I was lucky enough to talk to Cahalan while she was in St. Louis, where I live, on her book tour. Here, Cahalan discusses her experiences with psychosis, misdiagnosis, and psychiatry in general.
SELF: What do you remember about being sick?
Cahalan: I remember what I now realize were hallucinations and delusions. Like the fact that I thought my father had killed my stepmom and he was going to kill me next. That delusion followed me from his house to the hospital. It was terrifying. How would you feel if your father had murdered someone and then was after you? It was complete and total fear. I don’t think I’ve ever been that scared in my life.
SELF: What was it like for your family when you were having those experiences?
Cahalan: It was very confusing and extremely frightening. They didn’t understand why I was suddenly behaving completely irrationally and they couldn’t talk me out of it. It would wax and wane. I think this is true of anyone who feels psychosis—it comes and goes. So it was even more confusing because sometimes I would be lucid and other times I would not be, and that was extremely disturbing.
SELF: When you were first misdiagnosed with bipolar disorder, what was that like?
Cahalan: I think the scariest thing for a lot of people is to have no diagnosis. So I remember feeling fast relief, like being in this creative club, because there are so many famous artists and thinkers who have been diagnosed with bipolar disorder. When I was researching, I thought, “I am creative, I am prone to this or that.” It made sense within that context, and it didn’t feel threatening. Bipolar disorder, I think, has less stigma than schizophrenia, which can also cause psychosis. If I had been diagnosed with schizophrenia, I think I would have had a different relationship with that.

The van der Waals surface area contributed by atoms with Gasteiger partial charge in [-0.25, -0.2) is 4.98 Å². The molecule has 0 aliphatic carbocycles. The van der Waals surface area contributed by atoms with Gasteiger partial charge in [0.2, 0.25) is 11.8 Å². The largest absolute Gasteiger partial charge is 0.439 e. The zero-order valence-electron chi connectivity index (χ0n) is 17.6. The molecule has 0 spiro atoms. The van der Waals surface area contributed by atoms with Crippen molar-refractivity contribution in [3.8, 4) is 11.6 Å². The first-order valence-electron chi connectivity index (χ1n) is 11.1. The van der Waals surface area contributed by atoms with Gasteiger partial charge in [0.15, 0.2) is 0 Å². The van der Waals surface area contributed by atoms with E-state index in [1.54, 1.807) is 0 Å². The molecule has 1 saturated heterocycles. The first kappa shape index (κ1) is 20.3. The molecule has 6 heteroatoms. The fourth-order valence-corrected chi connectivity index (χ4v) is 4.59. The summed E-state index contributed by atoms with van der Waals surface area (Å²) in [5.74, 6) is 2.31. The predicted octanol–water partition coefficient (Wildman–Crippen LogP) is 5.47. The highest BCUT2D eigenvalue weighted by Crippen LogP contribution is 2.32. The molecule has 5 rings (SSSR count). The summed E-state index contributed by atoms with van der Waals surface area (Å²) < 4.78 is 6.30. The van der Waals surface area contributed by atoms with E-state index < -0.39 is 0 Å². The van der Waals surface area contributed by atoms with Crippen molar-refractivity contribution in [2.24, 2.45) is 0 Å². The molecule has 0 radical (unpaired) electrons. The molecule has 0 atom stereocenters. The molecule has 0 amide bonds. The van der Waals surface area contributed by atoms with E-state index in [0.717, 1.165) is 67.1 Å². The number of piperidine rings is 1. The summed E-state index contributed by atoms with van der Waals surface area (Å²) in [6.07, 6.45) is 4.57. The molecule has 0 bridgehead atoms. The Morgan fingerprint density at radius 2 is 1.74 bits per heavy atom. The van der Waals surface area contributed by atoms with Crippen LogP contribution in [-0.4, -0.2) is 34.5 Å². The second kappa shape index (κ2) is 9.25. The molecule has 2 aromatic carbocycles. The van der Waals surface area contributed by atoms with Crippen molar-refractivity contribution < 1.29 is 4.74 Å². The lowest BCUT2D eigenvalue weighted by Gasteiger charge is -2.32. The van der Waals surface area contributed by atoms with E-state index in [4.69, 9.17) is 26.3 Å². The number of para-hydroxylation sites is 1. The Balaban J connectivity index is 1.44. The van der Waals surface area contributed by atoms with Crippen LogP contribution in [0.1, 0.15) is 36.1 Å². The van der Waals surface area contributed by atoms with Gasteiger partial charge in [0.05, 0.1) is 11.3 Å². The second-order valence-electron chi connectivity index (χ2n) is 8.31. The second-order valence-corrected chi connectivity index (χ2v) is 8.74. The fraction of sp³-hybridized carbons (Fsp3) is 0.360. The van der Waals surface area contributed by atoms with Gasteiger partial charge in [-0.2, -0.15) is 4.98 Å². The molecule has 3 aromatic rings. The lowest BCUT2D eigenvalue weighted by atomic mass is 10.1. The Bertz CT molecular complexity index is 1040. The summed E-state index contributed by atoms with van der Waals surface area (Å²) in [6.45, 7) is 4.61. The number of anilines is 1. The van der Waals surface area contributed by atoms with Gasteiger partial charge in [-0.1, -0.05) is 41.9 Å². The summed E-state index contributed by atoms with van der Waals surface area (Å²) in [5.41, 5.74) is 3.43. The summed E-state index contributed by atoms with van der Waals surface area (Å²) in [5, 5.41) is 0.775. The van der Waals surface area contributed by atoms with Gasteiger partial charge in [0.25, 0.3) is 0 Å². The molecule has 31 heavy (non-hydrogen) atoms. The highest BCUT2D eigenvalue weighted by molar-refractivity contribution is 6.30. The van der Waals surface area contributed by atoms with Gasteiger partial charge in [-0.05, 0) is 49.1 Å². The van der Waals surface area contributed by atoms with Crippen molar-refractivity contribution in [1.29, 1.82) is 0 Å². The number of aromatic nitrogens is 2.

SELF: How did it feel to find out that your diagnosis was neurologic and not psychiatric?
Cahalan: I only really started to understand that when I was very much along the path of recovery. I didn’t really understand the schism that exists at all, I just knew that what I experienced was really scary and shameful and I didn’t want to talk about it. Once I started to understand what the diagnosis meant and what an NMDA receptor was, I started to feel far more comfortable talking about my experience. This was all cemented by, “Oh, but it was my body attacking my brain.” I could explain why, and that was very comforting. I felt like I was on stable ground in talking about my psychosis within that context. But I now realize that this thought process—though entirely unconscious—contributes to the rampant stigma directed at mental illness diagnoses. It also is a reflection of the distinction between physical and mental illness that is so outdated the more we learn about the interaction between the body and the mind/brain. I didn’t realize it at the time, but it’s a dangerous and totally antiquated way of looking at mental and physical health.
SELF: When it comes to your new book, did your research make you feel as though we need to be more careful about diagnoses?
Cahalan: I think if you make the bucket too wide, you overdiagnose and overtreat, and that treatment can involve serious medications, like the ones I was on. I know what it’s like to be on medication when you shouldn’t be, and it’s not a good place. The more we understand about the mind and the body, the more those diagnoses change, and the smaller or wider that bucket grows. It’s a moving target. What you realize is that mental health diagnoses are created by people, so they go through reappraisals. That’s something I didn’t really know as a layperson embarking on this book.